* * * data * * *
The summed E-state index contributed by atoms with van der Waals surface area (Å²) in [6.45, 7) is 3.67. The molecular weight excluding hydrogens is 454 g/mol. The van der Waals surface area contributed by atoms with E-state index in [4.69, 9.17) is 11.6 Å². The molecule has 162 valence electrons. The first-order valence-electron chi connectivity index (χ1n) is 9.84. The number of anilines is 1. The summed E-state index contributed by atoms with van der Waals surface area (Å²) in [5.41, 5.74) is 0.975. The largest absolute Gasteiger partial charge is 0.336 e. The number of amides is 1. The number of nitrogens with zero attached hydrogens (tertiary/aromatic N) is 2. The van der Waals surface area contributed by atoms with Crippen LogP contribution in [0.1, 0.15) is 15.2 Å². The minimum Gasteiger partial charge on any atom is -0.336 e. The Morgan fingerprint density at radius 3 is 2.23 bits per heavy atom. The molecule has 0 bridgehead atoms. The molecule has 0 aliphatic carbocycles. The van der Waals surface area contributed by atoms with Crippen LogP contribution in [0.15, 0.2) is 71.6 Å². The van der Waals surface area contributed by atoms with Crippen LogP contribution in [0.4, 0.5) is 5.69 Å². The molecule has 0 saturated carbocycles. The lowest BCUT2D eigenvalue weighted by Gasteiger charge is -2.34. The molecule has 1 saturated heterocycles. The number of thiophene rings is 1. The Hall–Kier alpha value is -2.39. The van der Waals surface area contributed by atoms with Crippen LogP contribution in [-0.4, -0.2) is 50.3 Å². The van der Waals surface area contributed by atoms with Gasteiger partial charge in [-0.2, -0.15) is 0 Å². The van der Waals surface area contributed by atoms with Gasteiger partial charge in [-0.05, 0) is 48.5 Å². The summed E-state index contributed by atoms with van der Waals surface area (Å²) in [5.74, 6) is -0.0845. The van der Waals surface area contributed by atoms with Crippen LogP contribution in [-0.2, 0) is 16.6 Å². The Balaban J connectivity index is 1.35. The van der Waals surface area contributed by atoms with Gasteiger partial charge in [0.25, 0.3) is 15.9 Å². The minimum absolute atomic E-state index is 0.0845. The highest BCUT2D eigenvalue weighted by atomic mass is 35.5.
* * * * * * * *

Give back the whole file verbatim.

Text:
The summed E-state index contributed by atoms with van der Waals surface area (Å²) in [6.45, 7) is 3.67. The molecular weight excluding hydrogens is 454 g/mol. The van der Waals surface area contributed by atoms with E-state index in [4.69, 9.17) is 11.6 Å². The molecule has 162 valence electrons. The first-order valence-electron chi connectivity index (χ1n) is 9.84. The number of anilines is 1. The summed E-state index contributed by atoms with van der Waals surface area (Å²) in [5.41, 5.74) is 0.975. The largest absolute Gasteiger partial charge is 0.336 e. The number of amides is 1. The number of nitrogens with zero attached hydrogens (tertiary/aromatic N) is 2. The van der Waals surface area contributed by atoms with Crippen LogP contribution in [0.1, 0.15) is 15.2 Å². The minimum Gasteiger partial charge on any atom is -0.336 e. The Morgan fingerprint density at radius 3 is 2.23 bits per heavy atom. The molecule has 0 bridgehead atoms. The molecule has 0 aliphatic carbocycles. The van der Waals surface area contributed by atoms with Crippen LogP contribution in [0.15, 0.2) is 71.6 Å². The van der Waals surface area contributed by atoms with Crippen LogP contribution in [0.4, 0.5) is 5.69 Å². The molecule has 0 saturated carbocycles. The lowest BCUT2D eigenvalue weighted by Gasteiger charge is -2.34. The molecule has 1 saturated heterocycles. The number of thiophene rings is 1. The Hall–Kier alpha value is -2.39. The van der Waals surface area contributed by atoms with Crippen LogP contribution in [-0.4, -0.2) is 50.3 Å². The van der Waals surface area contributed by atoms with Gasteiger partial charge in [-0.2, -0.15) is 0 Å². The van der Waals surface area contributed by atoms with Gasteiger partial charge in [-0.05, 0) is 48.5 Å². The summed E-state index contributed by atoms with van der Waals surface area (Å²) in [5.74, 6) is -0.0845. The van der Waals surface area contributed by atoms with Crippen LogP contribution in [-0.2, 0) is 16.6 Å². The Balaban J connectivity index is 1.35. The van der Waals surface area contributed by atoms with Gasteiger partial charge in [0.25, 0.3) is 15.9 Å². The minimum absolute atomic E-state index is 0.0845. The highest BCUT2D eigenvalue weighted by atomic mass is 35.5.